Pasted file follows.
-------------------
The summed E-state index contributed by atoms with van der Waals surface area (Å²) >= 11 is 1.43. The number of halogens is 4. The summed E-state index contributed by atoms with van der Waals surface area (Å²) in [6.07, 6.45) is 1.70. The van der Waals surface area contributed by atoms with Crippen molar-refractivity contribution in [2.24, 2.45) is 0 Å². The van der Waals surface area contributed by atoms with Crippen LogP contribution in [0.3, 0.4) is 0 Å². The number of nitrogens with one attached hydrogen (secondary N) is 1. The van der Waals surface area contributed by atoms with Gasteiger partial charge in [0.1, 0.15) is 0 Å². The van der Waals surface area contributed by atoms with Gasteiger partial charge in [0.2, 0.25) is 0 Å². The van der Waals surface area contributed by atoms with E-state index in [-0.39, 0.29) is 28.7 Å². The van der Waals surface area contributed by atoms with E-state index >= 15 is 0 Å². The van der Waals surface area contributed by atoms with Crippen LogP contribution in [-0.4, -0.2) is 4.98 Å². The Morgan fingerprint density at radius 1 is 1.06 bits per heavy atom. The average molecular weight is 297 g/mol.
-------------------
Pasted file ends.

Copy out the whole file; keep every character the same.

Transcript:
The summed E-state index contributed by atoms with van der Waals surface area (Å²) >= 11 is 1.43. The number of halogens is 4. The summed E-state index contributed by atoms with van der Waals surface area (Å²) in [6.07, 6.45) is 1.70. The van der Waals surface area contributed by atoms with Crippen molar-refractivity contribution in [2.24, 2.45) is 0 Å². The van der Waals surface area contributed by atoms with Crippen LogP contribution in [0.3, 0.4) is 0 Å². The number of nitrogens with one attached hydrogen (secondary N) is 1. The van der Waals surface area contributed by atoms with Gasteiger partial charge in [0.1, 0.15) is 0 Å². The van der Waals surface area contributed by atoms with Gasteiger partial charge in [0.2, 0.25) is 0 Å². The van der Waals surface area contributed by atoms with E-state index in [-0.39, 0.29) is 28.7 Å². The van der Waals surface area contributed by atoms with E-state index >= 15 is 0 Å². The van der Waals surface area contributed by atoms with Crippen LogP contribution in [-0.4, -0.2) is 4.98 Å². The Morgan fingerprint density at radius 1 is 1.06 bits per heavy atom. The average molecular weight is 297 g/mol.